For lots of us going to the gym is a vital way of dealing with stress.

However, one of the many difficult things about the coronavirus crisis is that it has put us all under strain at the same time as closing off this particular avenue of relief for long periods.

However, community interest company iCan Health and Fitness, in Carlisle, has been working hard to make sure it still does what it can for the health and wellbeing of its members and others.

A not-for-profit business, iCan is paid for by its members and a number of funding bodies and runs exercise classes and wellbeing sessions exclusively for women of all ages and abilities.

The National Lottery community fund has been providing funding to iCan since 2019, alongside other bodies such as Cumbria County Council and Sport England.

An evaluation of the “social return on investment” offered by iCan in 2018/19 found that for every £1 invested in the business the wider community benefited to the tune of £12.50.

“That could be a saving for the NHS, or PIP payments or it could be a saving compared to what people are investing in their own health and wellbeing,” says co-founder Lisa Dykes.

Before the pandemic, iCan was working with 4000 people a week, with 93 per cent saying they had improved their health and wellbeing while 86 per cent said they felt empowered to improve not only their own health and wellbeing but their family’s as well.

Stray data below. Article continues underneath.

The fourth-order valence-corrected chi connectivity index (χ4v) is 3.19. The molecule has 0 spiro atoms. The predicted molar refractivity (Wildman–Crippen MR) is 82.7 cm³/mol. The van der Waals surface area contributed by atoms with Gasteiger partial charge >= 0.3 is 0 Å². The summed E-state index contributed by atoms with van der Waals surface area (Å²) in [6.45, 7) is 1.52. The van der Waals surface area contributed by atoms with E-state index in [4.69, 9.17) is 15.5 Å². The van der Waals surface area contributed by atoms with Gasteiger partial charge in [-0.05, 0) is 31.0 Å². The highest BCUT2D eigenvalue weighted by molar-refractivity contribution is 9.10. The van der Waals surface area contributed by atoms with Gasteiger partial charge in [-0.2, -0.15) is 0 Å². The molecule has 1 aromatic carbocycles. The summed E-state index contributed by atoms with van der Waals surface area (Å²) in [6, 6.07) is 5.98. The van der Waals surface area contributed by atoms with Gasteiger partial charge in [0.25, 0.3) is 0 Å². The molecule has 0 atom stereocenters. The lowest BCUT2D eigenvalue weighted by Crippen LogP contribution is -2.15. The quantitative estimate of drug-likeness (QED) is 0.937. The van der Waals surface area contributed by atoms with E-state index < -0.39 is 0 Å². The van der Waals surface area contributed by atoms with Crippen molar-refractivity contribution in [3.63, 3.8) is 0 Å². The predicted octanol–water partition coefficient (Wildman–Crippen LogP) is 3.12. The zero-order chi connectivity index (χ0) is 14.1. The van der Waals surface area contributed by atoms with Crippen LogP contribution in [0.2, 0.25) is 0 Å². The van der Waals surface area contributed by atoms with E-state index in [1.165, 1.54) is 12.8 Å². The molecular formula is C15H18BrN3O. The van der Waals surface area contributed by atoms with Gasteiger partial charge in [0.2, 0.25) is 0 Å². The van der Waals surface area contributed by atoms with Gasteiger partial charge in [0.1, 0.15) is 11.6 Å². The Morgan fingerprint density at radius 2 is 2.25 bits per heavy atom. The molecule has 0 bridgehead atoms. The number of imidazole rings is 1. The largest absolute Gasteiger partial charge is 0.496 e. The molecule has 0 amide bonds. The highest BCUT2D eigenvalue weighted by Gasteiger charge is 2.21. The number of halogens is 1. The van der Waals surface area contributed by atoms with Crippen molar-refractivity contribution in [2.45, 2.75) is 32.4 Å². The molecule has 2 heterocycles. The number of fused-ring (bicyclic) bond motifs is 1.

Over 70 per cent said they felt less socially isolated and 69 per cent said they felt their mental wellbeing had improved.

Although its fitness centre in Bridge Street has been closed for much of the last 12 months, iCan has been running workout sessions on Zoom, as well as in various parks around the city when this has been allowed.

Its Zoom workouts range from cardio workouts to more relaxed strength training and it has also been offering regular free peer support sessions funded by Cumbria Community Foundation.

“That’s a chance for people to get together and talk about what they’re going through, whether they need health and wellbeing advice, whether they’re just feeling a bit down or if they just need somebody to talk to,” says Lisa.

“We are well aware that Covid has been creating more social isolation and that is something we were trying to tackle before Covid and it’s something we are trying to tackle now.”

It is also offering online wellbeing sessions based around creative writing or crafts funded by the Social Enterprise Support Fund.

The business has also developed its iCan at Home platform, which offers pre-recorded workouts and provides information on health and wellbeing.

With so many free workout videos available on the internet these days, Lisa says she believes people have been willing to pay to access the content because of confidence in their team and its personal service.

“We know every member’s health and medical history and what they want to achieve so that workouts and sessions can be tailored around them to suit their needs,” she says.

In line with Government guidelines iCan reopened its centre in Carlisle on April 12.

Its mobile ‘Wheels of Wellness’ van - which offers physical and mental health outreach services to people around the county - is also back on the road and its WeCan community wellbeing hub in Carlisle is offering one-on-one sessions.

However, despite the easing of restrictions it will still be offering a variety of online classes and sessions to continue reaching people who cannot access them directly.